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Does Kleptoparasitism by Glaucous-Winged Gulls limit the reproductive success of Tufted Puffins?

Colleen Cassady St. Clair, Robert C. St. Clair, Tony D. Williams
4 (October)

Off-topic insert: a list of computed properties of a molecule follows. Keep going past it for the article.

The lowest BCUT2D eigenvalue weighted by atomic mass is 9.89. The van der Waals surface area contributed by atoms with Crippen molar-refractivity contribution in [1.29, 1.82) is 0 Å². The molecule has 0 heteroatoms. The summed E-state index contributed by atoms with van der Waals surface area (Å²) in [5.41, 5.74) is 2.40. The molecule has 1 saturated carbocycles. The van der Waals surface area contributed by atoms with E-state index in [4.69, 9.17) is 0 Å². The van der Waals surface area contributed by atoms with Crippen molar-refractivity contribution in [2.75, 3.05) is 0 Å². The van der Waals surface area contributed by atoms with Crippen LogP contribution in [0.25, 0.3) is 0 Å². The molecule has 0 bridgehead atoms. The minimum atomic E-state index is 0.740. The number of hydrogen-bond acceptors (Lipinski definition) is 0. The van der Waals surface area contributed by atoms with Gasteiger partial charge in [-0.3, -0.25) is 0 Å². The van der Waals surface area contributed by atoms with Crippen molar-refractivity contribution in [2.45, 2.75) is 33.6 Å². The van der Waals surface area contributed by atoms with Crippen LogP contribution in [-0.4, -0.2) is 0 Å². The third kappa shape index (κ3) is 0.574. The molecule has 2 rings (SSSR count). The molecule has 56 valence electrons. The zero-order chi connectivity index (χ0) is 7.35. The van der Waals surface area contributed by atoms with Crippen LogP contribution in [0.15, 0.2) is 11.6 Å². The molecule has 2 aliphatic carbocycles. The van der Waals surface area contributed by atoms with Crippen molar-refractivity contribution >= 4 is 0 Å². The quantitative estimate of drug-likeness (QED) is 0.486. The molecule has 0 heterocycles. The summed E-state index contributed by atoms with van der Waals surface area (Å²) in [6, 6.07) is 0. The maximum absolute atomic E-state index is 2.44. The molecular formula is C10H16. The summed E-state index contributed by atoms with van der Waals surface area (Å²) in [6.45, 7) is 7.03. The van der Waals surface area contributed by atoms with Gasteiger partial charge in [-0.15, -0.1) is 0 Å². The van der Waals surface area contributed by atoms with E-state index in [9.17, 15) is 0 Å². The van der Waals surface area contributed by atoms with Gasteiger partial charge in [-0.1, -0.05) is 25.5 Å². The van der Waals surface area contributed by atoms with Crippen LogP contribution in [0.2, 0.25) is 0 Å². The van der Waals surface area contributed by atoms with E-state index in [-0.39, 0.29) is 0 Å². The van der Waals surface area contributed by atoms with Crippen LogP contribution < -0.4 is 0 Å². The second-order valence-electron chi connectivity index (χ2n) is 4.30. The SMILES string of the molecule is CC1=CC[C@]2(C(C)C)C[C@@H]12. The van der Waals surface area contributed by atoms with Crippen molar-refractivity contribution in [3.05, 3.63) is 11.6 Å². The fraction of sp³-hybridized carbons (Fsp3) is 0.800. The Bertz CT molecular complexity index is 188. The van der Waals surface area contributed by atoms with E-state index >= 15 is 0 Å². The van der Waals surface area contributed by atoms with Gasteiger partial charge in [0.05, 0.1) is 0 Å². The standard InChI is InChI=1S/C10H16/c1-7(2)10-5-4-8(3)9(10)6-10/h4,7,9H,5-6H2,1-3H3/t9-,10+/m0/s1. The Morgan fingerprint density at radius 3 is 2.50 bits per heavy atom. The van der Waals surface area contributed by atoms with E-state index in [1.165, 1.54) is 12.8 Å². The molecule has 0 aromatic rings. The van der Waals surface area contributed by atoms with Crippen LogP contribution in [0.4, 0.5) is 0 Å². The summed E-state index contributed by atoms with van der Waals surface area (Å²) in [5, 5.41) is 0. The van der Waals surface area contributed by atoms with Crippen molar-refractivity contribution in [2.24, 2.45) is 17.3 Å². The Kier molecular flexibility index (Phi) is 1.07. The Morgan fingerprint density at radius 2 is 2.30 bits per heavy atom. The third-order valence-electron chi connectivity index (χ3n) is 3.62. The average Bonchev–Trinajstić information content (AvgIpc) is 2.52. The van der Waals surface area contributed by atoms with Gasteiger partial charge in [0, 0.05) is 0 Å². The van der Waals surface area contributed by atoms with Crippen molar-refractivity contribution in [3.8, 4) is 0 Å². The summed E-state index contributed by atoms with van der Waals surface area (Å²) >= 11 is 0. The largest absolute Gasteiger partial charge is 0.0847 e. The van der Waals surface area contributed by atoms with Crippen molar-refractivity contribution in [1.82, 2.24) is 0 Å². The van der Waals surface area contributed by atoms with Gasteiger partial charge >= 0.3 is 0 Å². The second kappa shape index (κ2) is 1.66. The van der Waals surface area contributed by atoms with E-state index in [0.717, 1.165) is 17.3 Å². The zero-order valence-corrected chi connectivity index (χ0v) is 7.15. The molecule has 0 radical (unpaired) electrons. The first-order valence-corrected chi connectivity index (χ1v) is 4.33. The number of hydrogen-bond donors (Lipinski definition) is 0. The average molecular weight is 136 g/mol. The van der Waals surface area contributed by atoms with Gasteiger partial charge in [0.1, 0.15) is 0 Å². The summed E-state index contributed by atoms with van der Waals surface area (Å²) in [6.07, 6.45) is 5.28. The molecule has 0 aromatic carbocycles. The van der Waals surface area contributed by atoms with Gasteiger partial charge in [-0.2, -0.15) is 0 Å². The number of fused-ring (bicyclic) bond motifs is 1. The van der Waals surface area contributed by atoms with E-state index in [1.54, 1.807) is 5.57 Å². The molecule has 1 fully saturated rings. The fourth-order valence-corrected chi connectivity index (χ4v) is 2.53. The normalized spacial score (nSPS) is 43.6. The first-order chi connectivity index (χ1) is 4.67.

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Interspecies Kleptoparasitism (food stealing) occurs in many seabird species and can sometimes significantly affect host individuals and populations. We investigated effects of kleptoparasitism by Glaucous-winged Gulls (Larus glaucescenosn) a population of Tufted Puffins (Fratercula cirrhata) in which almost all chicks die before fledging in some years. Rates of kleptoparasitism were estimated during two seasons and compared with several spatial and temporal factors that have been predicted to influence kleptoparasitism rates both within and among seasons. kleptoparasitism rates increased from 2% in the first year to 19% in the second, whereas puffin fledging success declined precipitously from 81% in the first year to 11% in the second. Within years, kleptoparasitism rates increased with number of puffins returning with fish, decreased during fair weather, and were unaffected by tidal height. Spatially, those rates increased with puffin burrow density and declined with angle of the nesting slope. Gull kleptoparasitism success increased during foul weather and at higher puffin nesting elevations. Despite those associations, survival of puffin chicks was not influenced by kleptoparasitism activity near their nests although it increased with a coinbination of low elevation and high slope at the nesting burrow. Neither kleptoparasitism nor predation by gulls were exceptional re lative to other seabird colonies and they were unlikely to cause reproductive failures that characterize puffins at that site. Other factors, particularly food shortages at sea, merit further attention in explaining those failures. Received 12 November 1999, accepted 27 March 2001.

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